Posted on | February 27, 2012 | No Comments
There’s a growing focus on the intersection of education and technology, from Apple’s initiatives to reinvent the textbook and Inkling’s efforts to take virtualized textbooks to professional publishers to Bertelsmann and others backing a $100 million fund for innovative education.
All of these projects, in one way or another, focus on higher education. Peter Thiel declared that higher education is in a bubble, and John Katzman, the founder and CEO of 2tor, wrote that your alma mater may very well be in jeopardy.
Among other things, this is due to the fact that the cost of higher education is soaring, and as a result, there’s more attention being given to distance learning — or, in other words — ways that the Web and digital technology can transcend borders to bring a quality education to people, regardless of proximity to a campus, at a far lower price.
Of course, online classes and programs have typically been seen as simple, sometimes ineffectual, micro-correspondence courses to be taken as supplements rather than replacements to quality, on-campus education. The key word here is “quality.” Katzman has told us in the past that online education isn’t of a high quality is because it’s not striving to be great, which is why 2tor is partnering with graduate programs to provide technology platforms to not replace, but significantly extend, the classroom experience.
The startup has thus far partnered with USC’s Masters program for Teaching and Social Work, Georgetown’s nursing program, UNC’s MBA program, and plans to go after another nine programs/institutions. To do so, the startup has raised $65 million in venture capital from Bessemer Venture Partners, Highland Capital, Redpoint, Novak Biddle, City Light, and others, which makes it one of the highest funded education startups out there.
The reason for raising so much? The startup is investing as much as $10 million in each program, to give its partnering institutions that quality online education that can only be developed with significant capital input — a program that’s customized, includes faculty participation, social networking, synchronous video and more. As an illustration, 2tor itself has grown to a staff of 400, with over 3,500 students participating in its first three programs, from over 30 different countries.
Obviously, the long-term goal for 2tor is to transform higher education through partnerships with top universities to offer the best masters program in every academic discipline, even when compared to its offline counterpart. In that sense, the startup is seeking not to replicate the classroom experience, but flip it on its head.
To do that, 2tor’s web-based infrastructure allows professors to share materials with their students, provide lectures and interactive lessons, student support services, socialized interactivity and so on. But the real key is mobile. This summer, 2tor released an iPad and iPhone app that allows students to attend live, synchronous class sessions via webcam anywhere, with 3G or 4G networks. And, today, 2tor is officially bringing the same functionality of its iPad app to Android tablets.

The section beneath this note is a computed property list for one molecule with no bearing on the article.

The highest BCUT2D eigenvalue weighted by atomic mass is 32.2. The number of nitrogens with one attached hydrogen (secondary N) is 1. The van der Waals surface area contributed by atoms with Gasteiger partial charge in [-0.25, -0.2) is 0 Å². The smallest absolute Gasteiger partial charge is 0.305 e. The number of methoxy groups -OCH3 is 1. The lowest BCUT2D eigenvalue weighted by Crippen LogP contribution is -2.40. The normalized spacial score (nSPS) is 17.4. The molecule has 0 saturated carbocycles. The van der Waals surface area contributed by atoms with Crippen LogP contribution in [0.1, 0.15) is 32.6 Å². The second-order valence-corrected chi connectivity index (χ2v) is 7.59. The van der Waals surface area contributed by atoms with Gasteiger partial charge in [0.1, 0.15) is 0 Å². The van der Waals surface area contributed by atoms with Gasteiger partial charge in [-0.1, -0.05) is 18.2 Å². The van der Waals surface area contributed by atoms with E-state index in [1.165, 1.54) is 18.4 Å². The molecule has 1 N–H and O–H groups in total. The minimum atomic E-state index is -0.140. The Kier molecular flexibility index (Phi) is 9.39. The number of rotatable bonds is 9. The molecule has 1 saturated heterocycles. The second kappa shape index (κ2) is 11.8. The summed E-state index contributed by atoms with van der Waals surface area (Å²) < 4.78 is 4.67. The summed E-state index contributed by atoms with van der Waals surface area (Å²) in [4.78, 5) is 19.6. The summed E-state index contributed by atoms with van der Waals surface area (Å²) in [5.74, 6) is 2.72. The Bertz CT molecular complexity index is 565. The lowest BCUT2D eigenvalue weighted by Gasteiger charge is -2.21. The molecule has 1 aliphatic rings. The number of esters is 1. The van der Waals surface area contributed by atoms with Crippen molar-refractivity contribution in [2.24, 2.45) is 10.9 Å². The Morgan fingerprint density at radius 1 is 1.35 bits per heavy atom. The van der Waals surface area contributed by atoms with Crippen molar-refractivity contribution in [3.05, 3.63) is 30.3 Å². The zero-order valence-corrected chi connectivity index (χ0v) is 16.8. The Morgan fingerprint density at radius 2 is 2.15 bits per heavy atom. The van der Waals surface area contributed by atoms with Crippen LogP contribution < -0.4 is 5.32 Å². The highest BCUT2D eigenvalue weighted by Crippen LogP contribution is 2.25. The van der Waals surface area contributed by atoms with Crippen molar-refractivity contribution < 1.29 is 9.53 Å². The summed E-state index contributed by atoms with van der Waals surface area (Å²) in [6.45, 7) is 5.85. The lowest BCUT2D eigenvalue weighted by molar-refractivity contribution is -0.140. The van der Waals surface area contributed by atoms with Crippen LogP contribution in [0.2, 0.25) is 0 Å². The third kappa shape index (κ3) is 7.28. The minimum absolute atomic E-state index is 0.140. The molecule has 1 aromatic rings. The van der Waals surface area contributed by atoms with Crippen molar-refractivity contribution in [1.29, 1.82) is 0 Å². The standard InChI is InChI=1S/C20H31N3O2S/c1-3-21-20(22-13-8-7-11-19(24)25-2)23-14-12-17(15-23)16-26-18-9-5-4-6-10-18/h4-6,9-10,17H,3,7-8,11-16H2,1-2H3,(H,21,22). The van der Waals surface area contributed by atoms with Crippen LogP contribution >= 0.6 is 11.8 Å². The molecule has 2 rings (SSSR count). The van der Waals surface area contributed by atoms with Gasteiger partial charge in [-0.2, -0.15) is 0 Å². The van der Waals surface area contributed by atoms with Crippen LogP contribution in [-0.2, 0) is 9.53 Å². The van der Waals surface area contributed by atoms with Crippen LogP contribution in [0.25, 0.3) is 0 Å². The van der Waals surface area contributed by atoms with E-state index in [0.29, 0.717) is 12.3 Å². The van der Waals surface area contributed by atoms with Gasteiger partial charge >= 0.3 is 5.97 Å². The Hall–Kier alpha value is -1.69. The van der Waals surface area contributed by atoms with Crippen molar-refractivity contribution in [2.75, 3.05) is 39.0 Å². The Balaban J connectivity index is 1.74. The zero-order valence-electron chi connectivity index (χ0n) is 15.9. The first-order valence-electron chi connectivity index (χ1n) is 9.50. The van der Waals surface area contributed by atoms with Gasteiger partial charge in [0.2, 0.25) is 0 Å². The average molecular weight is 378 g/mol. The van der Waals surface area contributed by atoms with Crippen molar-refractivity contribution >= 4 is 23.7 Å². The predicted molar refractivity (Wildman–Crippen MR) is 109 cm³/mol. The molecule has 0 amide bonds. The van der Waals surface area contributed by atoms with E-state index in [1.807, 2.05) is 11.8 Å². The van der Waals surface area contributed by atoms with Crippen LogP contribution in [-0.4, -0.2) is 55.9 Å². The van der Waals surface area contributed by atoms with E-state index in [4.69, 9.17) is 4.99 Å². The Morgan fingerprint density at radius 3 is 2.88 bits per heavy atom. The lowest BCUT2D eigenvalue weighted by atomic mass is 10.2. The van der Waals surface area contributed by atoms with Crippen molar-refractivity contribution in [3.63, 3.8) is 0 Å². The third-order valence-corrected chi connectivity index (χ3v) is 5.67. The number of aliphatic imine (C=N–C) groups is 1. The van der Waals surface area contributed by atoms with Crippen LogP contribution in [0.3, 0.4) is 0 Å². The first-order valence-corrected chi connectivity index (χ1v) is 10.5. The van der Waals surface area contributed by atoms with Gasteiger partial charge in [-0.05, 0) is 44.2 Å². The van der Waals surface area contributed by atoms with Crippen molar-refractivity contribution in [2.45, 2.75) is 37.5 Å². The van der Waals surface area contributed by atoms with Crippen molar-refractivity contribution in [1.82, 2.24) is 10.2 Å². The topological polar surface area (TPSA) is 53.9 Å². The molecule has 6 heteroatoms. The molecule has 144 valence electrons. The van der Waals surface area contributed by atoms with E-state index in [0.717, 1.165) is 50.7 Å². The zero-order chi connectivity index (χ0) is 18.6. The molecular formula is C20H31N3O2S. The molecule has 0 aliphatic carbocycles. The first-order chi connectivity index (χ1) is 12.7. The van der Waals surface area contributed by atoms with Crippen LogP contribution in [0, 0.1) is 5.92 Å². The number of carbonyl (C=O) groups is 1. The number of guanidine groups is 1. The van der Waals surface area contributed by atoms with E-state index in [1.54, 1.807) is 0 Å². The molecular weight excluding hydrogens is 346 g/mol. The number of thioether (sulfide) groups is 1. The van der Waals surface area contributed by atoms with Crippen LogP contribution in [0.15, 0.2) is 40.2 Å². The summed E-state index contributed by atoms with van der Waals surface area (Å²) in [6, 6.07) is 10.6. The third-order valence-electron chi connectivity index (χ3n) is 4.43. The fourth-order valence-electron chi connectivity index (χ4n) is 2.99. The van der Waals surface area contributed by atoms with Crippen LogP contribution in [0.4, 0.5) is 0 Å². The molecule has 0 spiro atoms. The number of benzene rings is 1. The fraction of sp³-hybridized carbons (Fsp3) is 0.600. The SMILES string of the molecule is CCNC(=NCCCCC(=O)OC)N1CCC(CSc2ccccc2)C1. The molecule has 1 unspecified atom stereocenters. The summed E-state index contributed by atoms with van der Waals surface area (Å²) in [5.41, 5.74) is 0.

Co-founder Jeremy Johnson tells us that the Master of Social Work program at USC, which already has over 1,200 enrolled students (it had 80 before partnering with 2tor), is now seeing 500 active users of its iOS apps. And, for reference, it defines an “active user” as one who signs in at least 10 times a month, spending an average of five minutes per-login, and views at least five pages. That’s some pretty great engagement for a mobile higher education platform. And obviously, it hopes that, by now offering a similar experience on Android, it can further increase its students’ mobile activity and access.
Allowing students to gain access to an interactive whiteboard, go through the deck of a slideshow, jump into a break-out session with other students, and then back into a live environment — all while swiping across learning management pages on a tablet — ups the ante for online educational programs. And to think you can do all that while sitting in a chair on the beach in Florida.
What’s more, for the institutions, these kind of suped-up online programs mean they don’t have to change their standards of admission, students can just apply to the school as they would normally, and choose between online or onsite options, without having to feel that their education will suffer should they go digital. And 2tor can still give institutions field placement, with the ability to — in the case of USC’s teaching program — place students in over 1,000 school districts.
There’s a big opportunity here in higher education, and 2tor is leading the way in one form. University Ventures Fund has backed Higher Education Online, representing another, and Udemy yet another. They can all coexist and collaborate, and no doubt the future will hold a blend of these and other approaches.
As to the road ahead for 2tor, the startup is in the process of raising yet another round to continue moving into new institutions, and no doubt we’ll be hearing more from them soon.
For more, check them out at home here.